curated by Janet Oh

Theresa Hak Kyung Cha, Aveugle Voix, 1975 (detail)
  • This information will be updated.
California remains home to the largest population of individuals of Asian descent in the United States, a population that has endured policies of exclusion, indentured servitude, racist policies and negative stereotyping, and, on a more philosophical level, obstacles to a hopeful future. Galleon ships from the Philippines brought scores of sailors from the continent to the Americas as early as the 16th century. In the 1850s, young men came to the U.S. as contract laborers from southern China, growing to represent 20% of California's labor force that helped build the very infrastructure that connects the country today. The beginnings of Asians in the Americas were limited. In 1834, Afong Moy, the first recorded woman in the United States, arrived from China, only to be put on display all day as exotic spectacle. Efforts of these early Asian Americans were thwarted for many generations to come.

Following these initial journeys, many groups from Asia came to the U.S. to escape hardship, war, or colonization, only to be declared a threat to the country. By 1924, with the exception of Filipino nationals, Asian immigrants were excluded by law, denied citizenship or naturalization, and barred from owning land. Today, violence and prejudice continues in the form of scapegoating around the COVID-19 pandemic. Though not linked linguistically, many Asians have come to share a history of American limitation and exemption.

The exhibition Alt Yellow convenes Bay Artist artists with lineage in Asia who have imagined alternative modes of existence. How would Afong Moy and her descendants take charge of their own stories? What does a radical mode of narration look like? And how can we reach beyond our own cultures, physical and legal constraints, and ways of thinking to overcome historical and present-day hardships?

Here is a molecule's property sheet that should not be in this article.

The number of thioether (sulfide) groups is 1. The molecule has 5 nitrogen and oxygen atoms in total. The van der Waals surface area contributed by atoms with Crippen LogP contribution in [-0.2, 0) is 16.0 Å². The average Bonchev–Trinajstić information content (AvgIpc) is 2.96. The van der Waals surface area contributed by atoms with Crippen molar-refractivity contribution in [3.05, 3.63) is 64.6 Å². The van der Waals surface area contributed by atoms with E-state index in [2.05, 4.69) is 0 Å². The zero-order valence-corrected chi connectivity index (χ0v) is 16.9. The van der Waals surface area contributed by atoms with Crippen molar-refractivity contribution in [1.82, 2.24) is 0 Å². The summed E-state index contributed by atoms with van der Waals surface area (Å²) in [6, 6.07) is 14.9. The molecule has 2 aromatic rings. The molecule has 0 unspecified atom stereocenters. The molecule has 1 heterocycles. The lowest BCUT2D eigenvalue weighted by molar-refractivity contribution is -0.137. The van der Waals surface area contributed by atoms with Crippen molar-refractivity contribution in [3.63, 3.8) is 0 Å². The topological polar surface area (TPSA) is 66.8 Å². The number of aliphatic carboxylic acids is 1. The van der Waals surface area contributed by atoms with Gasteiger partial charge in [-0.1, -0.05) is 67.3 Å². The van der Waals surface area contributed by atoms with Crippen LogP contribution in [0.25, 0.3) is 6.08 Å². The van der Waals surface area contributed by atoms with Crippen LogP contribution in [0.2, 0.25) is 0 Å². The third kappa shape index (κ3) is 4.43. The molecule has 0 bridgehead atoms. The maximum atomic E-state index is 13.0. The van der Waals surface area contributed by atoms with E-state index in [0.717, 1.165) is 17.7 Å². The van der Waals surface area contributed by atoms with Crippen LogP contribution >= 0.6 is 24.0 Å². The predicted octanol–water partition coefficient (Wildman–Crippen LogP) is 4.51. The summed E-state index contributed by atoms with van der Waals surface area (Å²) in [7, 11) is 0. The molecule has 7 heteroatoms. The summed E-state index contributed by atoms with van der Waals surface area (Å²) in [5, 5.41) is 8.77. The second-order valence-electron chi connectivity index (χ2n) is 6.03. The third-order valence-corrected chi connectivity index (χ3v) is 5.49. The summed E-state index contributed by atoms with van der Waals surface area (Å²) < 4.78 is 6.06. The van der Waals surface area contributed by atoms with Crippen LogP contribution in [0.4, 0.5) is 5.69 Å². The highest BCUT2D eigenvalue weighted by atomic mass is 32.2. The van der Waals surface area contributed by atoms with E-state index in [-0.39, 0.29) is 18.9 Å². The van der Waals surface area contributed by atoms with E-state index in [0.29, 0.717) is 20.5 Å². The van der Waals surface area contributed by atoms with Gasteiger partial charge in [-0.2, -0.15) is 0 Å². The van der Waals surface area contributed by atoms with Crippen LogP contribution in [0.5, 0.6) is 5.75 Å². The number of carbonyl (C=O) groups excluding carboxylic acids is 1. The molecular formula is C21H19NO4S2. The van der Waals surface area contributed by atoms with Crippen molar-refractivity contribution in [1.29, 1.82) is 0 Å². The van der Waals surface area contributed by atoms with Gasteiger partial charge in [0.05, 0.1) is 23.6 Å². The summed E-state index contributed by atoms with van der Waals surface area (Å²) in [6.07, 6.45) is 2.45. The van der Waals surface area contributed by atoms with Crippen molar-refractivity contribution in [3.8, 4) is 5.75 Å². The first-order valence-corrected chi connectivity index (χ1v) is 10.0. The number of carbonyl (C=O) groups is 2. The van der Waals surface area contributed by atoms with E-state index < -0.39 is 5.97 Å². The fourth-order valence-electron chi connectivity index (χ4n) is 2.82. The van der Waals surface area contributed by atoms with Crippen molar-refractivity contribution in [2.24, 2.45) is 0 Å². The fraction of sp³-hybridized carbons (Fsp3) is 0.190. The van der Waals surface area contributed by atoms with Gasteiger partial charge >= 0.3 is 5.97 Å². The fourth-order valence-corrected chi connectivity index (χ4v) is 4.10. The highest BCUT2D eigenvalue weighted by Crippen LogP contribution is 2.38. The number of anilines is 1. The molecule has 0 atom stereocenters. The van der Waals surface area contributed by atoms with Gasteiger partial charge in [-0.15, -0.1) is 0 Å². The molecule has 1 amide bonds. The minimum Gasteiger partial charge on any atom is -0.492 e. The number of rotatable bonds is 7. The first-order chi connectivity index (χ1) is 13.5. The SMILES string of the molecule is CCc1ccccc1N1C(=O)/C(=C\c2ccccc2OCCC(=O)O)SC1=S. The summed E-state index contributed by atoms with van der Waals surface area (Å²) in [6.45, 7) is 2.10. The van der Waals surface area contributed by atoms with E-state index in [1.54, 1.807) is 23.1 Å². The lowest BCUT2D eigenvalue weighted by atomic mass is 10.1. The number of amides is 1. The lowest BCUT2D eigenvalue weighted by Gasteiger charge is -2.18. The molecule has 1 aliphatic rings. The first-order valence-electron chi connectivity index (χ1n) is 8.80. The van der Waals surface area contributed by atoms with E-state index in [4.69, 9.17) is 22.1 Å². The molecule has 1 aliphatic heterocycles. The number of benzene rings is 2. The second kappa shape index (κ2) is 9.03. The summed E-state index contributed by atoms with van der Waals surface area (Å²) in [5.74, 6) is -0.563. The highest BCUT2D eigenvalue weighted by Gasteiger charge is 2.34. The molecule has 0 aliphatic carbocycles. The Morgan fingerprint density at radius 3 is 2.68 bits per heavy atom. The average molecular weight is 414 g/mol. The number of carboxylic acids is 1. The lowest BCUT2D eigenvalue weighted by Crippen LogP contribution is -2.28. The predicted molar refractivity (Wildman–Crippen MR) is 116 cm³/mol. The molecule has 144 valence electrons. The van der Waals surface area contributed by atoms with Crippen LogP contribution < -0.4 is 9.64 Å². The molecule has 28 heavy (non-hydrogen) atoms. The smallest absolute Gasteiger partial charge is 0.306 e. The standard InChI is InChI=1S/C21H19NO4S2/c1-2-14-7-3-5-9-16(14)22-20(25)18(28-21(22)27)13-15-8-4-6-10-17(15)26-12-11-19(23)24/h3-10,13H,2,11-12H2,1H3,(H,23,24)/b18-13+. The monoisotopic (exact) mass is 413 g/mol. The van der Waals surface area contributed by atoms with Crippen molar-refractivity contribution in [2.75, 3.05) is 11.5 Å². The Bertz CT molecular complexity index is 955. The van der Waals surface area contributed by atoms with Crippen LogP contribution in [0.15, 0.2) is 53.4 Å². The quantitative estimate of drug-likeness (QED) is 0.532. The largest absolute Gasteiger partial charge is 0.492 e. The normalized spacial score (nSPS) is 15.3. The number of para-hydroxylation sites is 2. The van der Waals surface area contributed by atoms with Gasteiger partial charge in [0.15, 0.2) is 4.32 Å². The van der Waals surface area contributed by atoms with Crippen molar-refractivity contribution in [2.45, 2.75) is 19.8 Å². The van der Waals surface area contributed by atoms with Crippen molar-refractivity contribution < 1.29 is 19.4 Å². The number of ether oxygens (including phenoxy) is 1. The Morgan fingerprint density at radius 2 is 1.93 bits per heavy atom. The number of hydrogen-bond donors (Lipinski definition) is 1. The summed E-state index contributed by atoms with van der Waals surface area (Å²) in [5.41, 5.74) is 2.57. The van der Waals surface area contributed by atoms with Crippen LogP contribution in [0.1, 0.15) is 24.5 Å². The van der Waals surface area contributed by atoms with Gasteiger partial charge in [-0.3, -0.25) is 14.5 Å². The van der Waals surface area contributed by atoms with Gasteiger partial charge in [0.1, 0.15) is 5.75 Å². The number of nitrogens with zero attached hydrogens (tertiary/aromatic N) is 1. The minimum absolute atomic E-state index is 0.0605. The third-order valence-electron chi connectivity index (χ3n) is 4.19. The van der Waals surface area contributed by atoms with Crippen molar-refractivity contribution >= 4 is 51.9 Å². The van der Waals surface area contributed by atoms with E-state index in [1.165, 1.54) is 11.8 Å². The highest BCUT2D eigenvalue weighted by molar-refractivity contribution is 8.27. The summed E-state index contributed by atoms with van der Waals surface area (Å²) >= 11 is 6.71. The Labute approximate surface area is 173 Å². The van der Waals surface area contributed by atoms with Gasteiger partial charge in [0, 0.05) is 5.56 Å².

In the video installation and performance by the first artist, she conceptualizes Asian American identity through a science fiction narrative, picturing her experience as an "interplanetary migration." She intermingles text, traditional Asian clothing and objects, Morse code, scuba hand signals, and sounds to communicate into an expansive universe.

The second artist engages the senses--such as smell--to focus on migration and decolonization in her work, connecting memory and history to the present.

The third artist's work broadens the question of how to re-envision ways of co-existing. His life-sized space invites people to share their stories and experiences, foster understanding, and face conflict in an increasingly angsty nation and world.

In her tragically short life, New York-to-Bay Area artist Theresa Hak Kyung Cha used language and mythology to conjure a portrait of both Asian and non-Asian women throughout history and her personal life. Her work takes the discomfort of one's foreign language(s) to find something entirely new in between.

As a whole, these artists hailing from different geographies and histories in Asia and the U.S. transcend the limitations placed on them historically to re-construct their own understanding of the past, the realities of the present, and future possibilities.

*The text above was submitted to apexart's 2021-22 International Open Call, and rated by 514 jurors. Any specific artists mentioned are unconfirmed and subject to change.
Janet Oh is a Bay Area-based arts administrator, writer, and musician. Focused on art after 1900, she is interested in performance as curatorial method in both institutionalized and public space. She earned her BA at Northwestern University and MA at Columbia University. Currently she is interim director of institutional partnerships at the Asian Art Museum of San Francisco.

apexart’s program supporters past and present include the Milton and Sally Avery Arts Foundation, the Buhl Foundation, Bloomberg Philanthropies, Spencer Brownstone, the Kenneth A. Cowin Foundation, Epstein Teicher Philanthropies, The Greenwich Collection Ltd., William Talbott Hillman Foundation/Affirmation Arts Fund, the Fifth Floor Foundation, the Consulate General of Israel in New York, The Puffin Foundation, the Trust for Mutual Understanding, The Andy Warhol Foundation for the Visual Arts, and public funds from the New York City Department of Cultural Affairs in partnership with the City Council, public funds from Creative Engagement, supported by the New York State Council on the Arts with the support of Governor Andrew Cuomo and administered by LMCC, funds from NYSCA Electronic Media/Film in Partnership with Wave Farm: Media Arts Assistance Fund, with the support of Governor Andrew Cuomo and the New York State Legislature, as well as the New York State Council on the Arts with the support of Governor Andrew M. Cuomo and the New York State Legislature.